This brief, accessible, and inexpensive supplement on American courts and their functions provides undergraduate, or first-year law students, with an understanding of the key substantive and procedural concepts that they need to know to study the law or the judicial process. Recognizing that there are many substantive and procedural concepts about American courts that students must first grasp in order to study the law or the judicial process, this brief text answers important questions about justiciability, standing, jurisdiction, and judicial power. With a stronger historical context, this text is a perfect complement to a text on Constitutional Law, Judicial Process, or a legal casebook, and will help students master the legal vocabulary with which they are confronted.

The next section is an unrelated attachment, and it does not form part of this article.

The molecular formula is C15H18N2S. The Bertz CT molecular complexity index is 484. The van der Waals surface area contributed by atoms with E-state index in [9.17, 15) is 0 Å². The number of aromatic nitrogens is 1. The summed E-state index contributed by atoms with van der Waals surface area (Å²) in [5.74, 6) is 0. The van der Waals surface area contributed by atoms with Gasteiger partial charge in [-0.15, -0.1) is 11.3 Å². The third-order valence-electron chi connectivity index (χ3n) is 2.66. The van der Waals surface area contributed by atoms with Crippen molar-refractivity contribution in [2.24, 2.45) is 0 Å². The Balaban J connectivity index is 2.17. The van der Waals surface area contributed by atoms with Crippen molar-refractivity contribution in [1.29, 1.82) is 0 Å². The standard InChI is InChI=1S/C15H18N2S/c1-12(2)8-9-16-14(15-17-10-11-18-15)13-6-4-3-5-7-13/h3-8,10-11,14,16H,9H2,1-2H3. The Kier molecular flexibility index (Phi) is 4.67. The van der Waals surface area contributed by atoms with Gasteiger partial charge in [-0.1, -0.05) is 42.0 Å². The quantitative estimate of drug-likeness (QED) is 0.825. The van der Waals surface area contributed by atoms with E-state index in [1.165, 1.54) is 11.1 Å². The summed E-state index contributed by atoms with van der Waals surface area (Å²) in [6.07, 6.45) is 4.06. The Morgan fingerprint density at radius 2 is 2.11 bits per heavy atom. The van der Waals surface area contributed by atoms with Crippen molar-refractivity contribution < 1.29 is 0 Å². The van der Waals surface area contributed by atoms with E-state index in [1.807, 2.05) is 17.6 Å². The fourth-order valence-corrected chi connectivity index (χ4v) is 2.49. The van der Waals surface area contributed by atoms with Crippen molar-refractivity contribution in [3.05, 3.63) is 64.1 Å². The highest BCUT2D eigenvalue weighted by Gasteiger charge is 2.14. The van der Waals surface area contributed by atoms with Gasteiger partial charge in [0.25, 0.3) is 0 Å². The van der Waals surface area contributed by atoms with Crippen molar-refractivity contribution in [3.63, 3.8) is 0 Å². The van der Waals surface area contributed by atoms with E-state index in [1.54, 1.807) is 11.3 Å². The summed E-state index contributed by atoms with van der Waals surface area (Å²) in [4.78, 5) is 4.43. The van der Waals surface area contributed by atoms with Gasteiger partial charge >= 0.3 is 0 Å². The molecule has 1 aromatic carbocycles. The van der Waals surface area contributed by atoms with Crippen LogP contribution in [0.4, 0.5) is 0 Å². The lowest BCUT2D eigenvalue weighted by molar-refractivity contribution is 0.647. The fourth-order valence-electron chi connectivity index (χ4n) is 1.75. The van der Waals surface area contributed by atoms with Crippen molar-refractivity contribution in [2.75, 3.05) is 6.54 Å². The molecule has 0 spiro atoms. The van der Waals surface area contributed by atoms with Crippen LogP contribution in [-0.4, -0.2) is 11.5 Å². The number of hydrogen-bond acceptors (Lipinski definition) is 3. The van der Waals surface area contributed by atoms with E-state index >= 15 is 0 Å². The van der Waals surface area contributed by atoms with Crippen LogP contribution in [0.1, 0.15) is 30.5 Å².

Table of Contents
Preface Chapter 1: A Brief History of American and English Courts Chapter 2: Jurisdiction Chapter 3: Litigation Chapter 4: Federal and State Courts Chapter 5: The Supreme Court Appendix A: Finding and Citing Legal Sources Appendix B: Analyzing Opinions and Briefing Cases Appendix C: Theories of Judicial Decision-Making Appendix D: Additional Federal Courts Appendix E: The Funnel Effect.
Dr. William Miller is Professor of Politics at Marymount University